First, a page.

To edit an already imported disk. This example is based on the vm with id 104. You may need to verify the full path to the disk as the disk image name may vary depending on your environment.

virt-edit -a /var/lib/vz/images/104/vm-104-disk-0.raw /etc/cloud/cloud.cfg

Creating VM

Here we are going to tie it all together.

Create the VM: See the official link >

You may need to create the container if it does not exist already. The below is based on my storage for OS template VM using “local” storage yours may be “zfs” or “local-lvm” etc so may need to update those paths to suit your environment.

Create a new VM

qm create 9000 --memory 2048 --net0 virtio,bridge=vmbr0

Import the downloaded disk to local storage

qm importdisk 9000 CentOS-7-x86_64-GenericCloud-1907.qcow2 local

Finally attach the new disk to the VM as scsi drive

qm set 9000 --scsihw virtio-scsi-pci --scsi0 local:vm-9000-disk-1
Add Cloud-Init CDROM drive

The next step is to configure a CDROM drive which will be used to pass the Cloud-Init data to the VM.

qm set 9000 --ide2 local:cloudinit

To be able to boot directly from the Cloud-Init image, set the bootdisk parameter to scsi0, and restrict BIOS to boot from disk only. This will speed up booting, because VM BIOS skips the testing for a bootable CDROM.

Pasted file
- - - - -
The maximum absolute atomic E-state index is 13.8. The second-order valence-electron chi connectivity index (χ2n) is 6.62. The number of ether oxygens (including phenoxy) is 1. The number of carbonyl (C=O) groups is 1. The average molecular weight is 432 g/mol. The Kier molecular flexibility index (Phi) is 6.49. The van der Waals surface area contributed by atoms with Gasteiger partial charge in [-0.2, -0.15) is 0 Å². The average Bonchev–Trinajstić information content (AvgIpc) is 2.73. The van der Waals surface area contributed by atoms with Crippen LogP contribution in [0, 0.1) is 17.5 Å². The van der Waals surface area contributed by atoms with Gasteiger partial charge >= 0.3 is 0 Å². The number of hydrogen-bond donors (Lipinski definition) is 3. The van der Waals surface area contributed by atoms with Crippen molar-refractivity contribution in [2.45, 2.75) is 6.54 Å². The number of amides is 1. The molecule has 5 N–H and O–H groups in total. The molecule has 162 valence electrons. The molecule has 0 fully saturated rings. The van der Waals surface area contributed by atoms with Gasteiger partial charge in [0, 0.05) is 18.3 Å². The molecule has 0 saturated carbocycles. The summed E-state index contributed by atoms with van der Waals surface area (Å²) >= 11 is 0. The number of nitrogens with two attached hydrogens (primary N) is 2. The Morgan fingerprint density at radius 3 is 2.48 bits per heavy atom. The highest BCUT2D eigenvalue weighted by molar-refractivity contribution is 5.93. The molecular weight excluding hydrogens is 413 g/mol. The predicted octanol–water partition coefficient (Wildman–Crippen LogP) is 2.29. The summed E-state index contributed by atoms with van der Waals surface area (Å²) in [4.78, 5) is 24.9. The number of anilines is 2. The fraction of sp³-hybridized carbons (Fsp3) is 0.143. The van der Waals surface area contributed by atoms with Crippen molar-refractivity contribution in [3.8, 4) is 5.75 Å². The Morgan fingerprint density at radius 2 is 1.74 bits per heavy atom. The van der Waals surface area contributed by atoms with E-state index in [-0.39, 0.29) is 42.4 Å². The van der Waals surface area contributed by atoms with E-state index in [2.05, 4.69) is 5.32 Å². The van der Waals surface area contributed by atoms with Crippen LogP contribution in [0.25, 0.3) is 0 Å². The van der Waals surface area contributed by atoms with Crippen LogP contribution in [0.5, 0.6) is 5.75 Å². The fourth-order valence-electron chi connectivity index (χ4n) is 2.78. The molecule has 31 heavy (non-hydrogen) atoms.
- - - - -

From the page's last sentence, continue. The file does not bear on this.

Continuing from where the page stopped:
qm set 9000 --boot c --bootdisk scsi0

Also configure a serial console and use it as a display. Many Cloud-Init images rely on this, as it is an requirement for OpenStack images.

qm set 9000 --serial0 socket --vga serial0

In a last step, it is helpful to convert the VM into a template. From this template you can then quickly create linked clones. The deployment from VM templates is much faster than creating a full clone (copy).

qm template 9000

Create a clone from the previous template.

qm clone 9000 123 --name Centos-7-Minimal


I hope you found this tutorial helpful in creating a Proxmox cloud-init KVM template. There is so much more you can do with cloud-init and libguestfs-tools like injecting apps and repos in the image before its even booted. We recommend making backups before major edits so you can revert back to the base image if there is an issue.

Resource and reference links.

virt-customize --run-command 'yum -y install network-scripts traceroute atop sysstat' -a /var/lib/vz/images/104/vm-104-disk-0.raw


Leave a Reply